Zimbabwe: Mugabe Backtracks On Early Elections

Harare — PRESIDENT Robert Mugabe has softened his stance on holding early elections after it became apparent that it is not possible for polls to take place in March next year, it has emerged.

Mugabe has been vowing to call for elections next March with or without a new constitution.

He threatened at the recently-ended Zanu PF conference in Gweru to dissolve Parliament and set election dates if the constitution-making process was not concluded soon. But sources close to Mugabe said the 88-year-old leader was now agreeable to holding elections by end of June and not later than that.

"He [Mugabe] is going to compromise a little bit on the election dates," said a senior government official.

"Of late he is no longer talking of a March date after realising that it has become practically impossible to hold early elections, even if there was no issue of writing a new constitution."

The official said there were a lot of things which still needed to be concluded, including the draft constitution, referendum, funding and clean-up of the voters roll.

Pressure from GPA partners and other regional leaders was also making it difficult for Mugabe to unilaterally declare early elections.

A senior Zanu PF official said the party's politburo was likely to meet in a few weeks' time to confirm the proposed dates and decide on the future of the constitution-making process.

The official said the party was of the view that the constitution-making process was going nowhere.

"We don't see this process succeeding," the Zanu PF official said.

"We think it is better for the party which wins the elections to complete the constitution-making process, otherwise we are going nowhere because of the fundamental differences between us and the MDCs."

However, Zanu PF spokesperson Rugare Gumbo told The Standard yesterday that elections would be held in March.

"Nothing has changed as far as the party is concerned. We still stick to what we said, that elections will be held in March," he said.

Gumbo said once the coalition partners agreed on a new constitution by the December 25 deadline set by his party, everything necessary to hold elections would start flowing.

The Zanu PF conference in Gweru directed the GPA parties to conclude the constitution-making process before Christmas this year.

The party resolved that failure to do that, Mugabe should in terms of the law, issue the relevant proclamation dissolving Parliament and fixing a date for the holding of the harmonised elections under the current constitution.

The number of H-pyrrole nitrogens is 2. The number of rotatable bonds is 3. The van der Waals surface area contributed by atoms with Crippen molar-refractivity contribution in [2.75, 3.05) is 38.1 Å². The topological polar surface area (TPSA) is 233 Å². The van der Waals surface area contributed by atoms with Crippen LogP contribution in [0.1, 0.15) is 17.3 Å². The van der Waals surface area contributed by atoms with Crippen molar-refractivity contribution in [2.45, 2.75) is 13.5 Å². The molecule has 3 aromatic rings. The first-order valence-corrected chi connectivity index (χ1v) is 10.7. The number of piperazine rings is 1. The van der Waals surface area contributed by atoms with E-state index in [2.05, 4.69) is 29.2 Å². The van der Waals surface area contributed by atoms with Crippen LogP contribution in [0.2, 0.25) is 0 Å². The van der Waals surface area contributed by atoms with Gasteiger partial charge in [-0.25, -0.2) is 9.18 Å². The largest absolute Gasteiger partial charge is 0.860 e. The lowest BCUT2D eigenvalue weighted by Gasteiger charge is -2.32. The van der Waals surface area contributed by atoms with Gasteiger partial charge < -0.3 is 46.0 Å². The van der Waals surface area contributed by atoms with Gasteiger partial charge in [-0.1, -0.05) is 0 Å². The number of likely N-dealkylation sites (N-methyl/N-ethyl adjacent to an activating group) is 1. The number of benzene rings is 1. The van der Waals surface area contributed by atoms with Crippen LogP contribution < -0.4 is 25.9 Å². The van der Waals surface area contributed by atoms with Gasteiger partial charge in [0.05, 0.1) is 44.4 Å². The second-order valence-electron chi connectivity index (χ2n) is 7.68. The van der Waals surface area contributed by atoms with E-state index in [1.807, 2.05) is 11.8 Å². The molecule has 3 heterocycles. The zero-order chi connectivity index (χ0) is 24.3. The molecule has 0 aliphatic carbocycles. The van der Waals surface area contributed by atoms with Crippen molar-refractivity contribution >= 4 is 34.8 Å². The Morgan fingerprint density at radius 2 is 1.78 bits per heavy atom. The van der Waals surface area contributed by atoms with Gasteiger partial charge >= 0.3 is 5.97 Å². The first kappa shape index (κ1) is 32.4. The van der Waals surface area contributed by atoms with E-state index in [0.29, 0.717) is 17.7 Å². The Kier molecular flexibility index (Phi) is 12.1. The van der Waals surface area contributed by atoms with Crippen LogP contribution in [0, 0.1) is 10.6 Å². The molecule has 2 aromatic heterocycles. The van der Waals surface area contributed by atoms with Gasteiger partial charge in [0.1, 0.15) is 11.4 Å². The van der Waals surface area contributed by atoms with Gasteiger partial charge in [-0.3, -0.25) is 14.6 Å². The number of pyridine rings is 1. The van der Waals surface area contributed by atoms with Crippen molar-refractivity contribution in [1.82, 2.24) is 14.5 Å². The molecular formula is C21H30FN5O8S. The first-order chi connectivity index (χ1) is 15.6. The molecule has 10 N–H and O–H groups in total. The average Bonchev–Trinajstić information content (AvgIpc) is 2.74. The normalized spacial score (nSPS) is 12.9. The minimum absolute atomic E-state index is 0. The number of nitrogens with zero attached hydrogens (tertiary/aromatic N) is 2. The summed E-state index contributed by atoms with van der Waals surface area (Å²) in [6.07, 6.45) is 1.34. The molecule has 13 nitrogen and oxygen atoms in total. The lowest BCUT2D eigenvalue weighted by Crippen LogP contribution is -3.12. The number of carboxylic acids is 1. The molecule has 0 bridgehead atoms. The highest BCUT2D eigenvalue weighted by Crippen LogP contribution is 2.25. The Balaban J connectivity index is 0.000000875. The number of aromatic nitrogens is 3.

Zanu PF is desperate to hold early elections because their candidate, who turns 89 in two months' time, may be getting too old to campaign. But plans by Zanu PF to hold elections before the implementation of reforms are likely to face hurdles from Sadc.

Leaders from the region recently met in Tanzania for an extra-ordinary summit and insisted on the full implementation of the GPA, including a new constitution, before the country could hold elections.

Poll dates difficult to tell: Chinamasa

The two MDCs have also maintained that elections should be held after the implementation of an agreed elections roadmap, media, security sector and other democratic reforms.

Zanu PF chief negotiator and Justice and legal affairs minister, Patrick Chinamasa, on Friday said it was difficult to determine when a referendum on a new constitution and elections would be held.

"Everything depends on the finalisation of the constitution-making process, so we cannot determine when the referendum and elections will be held," he said.

Chinamasa said a voter registration blitz would begin on January 3, marking the official preparations for the watershed elections.

The Zimbabwe Electoral Commission (ZEC) requires a total of US$192 million to hold both the referendum and elections.

Chinamasa said it was the responsibility of Finance minister, Tendai Biti of MDC-T, to ensure that the funds are raised as a matter of urgency to avoid glitches in election preparations.

Chinamasa and Biti are part of the cabinet committee tasked with breaking the deadlock over the constitution-making process after Zanu PF demanded several amendments to the initially agreed Copac draft.

The committee last week reportedly failed to resolve contentious issues stalling the process and is expected to reconvene tomorrow.

Other members of the committee are Regional Integration and International Co-operation minister, Priscilla Misihairabwi-Mushonga (MDC) and Copac co-chairpersons, Munyaradzi Paul Mangwana (Zanu PF), Douglas Mwonzora (MDC-T) and Edward Mkhosi (MDC).

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